• Recognize when griping is a legitimate complaint and empathize. Life can be a bitch sometimes.
  • Model non-griping behaviors. Don't fake IGS to fit in. Fake IGS has been known to lead to the real deal.
  • If the gripe is about you, own up if you really are doing something gripe-worthy.
  • Consider a planned intervention for chronic griping
  • Notice any improvement - less griping and/or ending a gripe session better
  • If intervention really does not work - limit time with IGS sufferer or move on. Life is too short.

Treatment for IGS:

Even though, for some reason, it does seem easier to think and share crappy rather than happy stuff - the first step in treating IGS is admitting that you have a problem - and a choice. Turns out you don't actually HAVE to get annoyed. If you are ready to change, here are treatments that may work for you:

  • Watch your diet. Do you really need that gripe?
  • Address both your internal griping and your 'out-loud' griping.
  • Notice when you are falling over the edge and say, 'I don't want to go there.'
  • Watch the company you keep. Fellow/Sister Gripers?
  • Substitute gratitude or empathy for griping. Studies have shown that focusing on gratitude really does cut down on the urge to gripe.
  • Ask yourself - what's really going on? How is your stress level? How's your sleep been? Are you hungry? In relationships - are you feeling unappreciated or unnoticed?
  • Learn stress/anger management skills. Seriously - they help!
  • If you REALLY need to gripe - gripe effectively:
    1. Use moderation. Trying to go cold-turkey may lead to poorly-timed explosive episodes. Set a limit to your gripes and cut back one each day. Work up to gripe-free days.
    2. If you write a griping e-mail or note, either don't send it or send it only to yourself.
    3. Put a time and topic limit on the gripe (1-5 minute limit/No tangenting) - and end with either a positive action statement (I can take a different route or nicely point out the situation to my neighbor),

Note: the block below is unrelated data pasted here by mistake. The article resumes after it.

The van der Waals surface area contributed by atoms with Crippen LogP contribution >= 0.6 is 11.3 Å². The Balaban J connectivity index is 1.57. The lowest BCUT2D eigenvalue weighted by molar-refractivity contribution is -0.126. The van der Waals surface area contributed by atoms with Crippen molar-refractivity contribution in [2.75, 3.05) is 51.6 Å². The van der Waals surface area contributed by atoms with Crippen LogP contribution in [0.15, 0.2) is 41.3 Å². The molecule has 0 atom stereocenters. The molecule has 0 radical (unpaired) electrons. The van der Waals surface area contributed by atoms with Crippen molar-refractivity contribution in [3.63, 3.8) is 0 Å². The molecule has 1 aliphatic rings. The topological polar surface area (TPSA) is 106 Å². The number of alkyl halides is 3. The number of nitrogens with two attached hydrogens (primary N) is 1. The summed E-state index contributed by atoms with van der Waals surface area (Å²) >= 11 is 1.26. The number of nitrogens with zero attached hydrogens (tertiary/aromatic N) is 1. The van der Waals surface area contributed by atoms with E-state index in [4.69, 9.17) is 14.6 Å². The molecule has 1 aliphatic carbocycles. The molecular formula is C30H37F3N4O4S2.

empathy (she really does love her flowers) or a balancing statement (Seriously, it's only 50' here).
    4. If you need to gripe to someone else - Gripe to the right person and only if they are ok going there (Be wary of other IGS sufferers - that's why talking to yourself if you suffer from IGS isn't a good idea.)
    5. Spread out your griping so that no one person has to hear it all.
    6. Instead of griping, be part of the solution. Constructively discuss a frustrating situation with your family or at a team meeting. (But not every meeting!) Brainstorm solutions and participate in, rather than sabotage, them.

    Because of my son, I was able to qualify for a free, natural, Anti-Gripe Patch® which has been shown to alter memory and perspective as in - 'Oh yeah I remember - this isn't a big deal.' You do have to put it on, and it isn't 100% effective but it can help.

    No question about it - you can always find something to gripe about but there is a cost. It could be a nice walk with your son or an appreciation of a bed of well-loved flowers. And frankly, especially in this economy, not many of us can afford the price.

    Annie Zirkel is a relationship and optimism consultant in Ann Arbor and can be found at Contact her at IGS and TRS are not technically recognized by any professional organizations as true psychological disorders. The Anti-Gripe Patch® is not a real product though certain prescribed medications have been known to have a similar effect.

    Creative Commons License photo credit: aturkus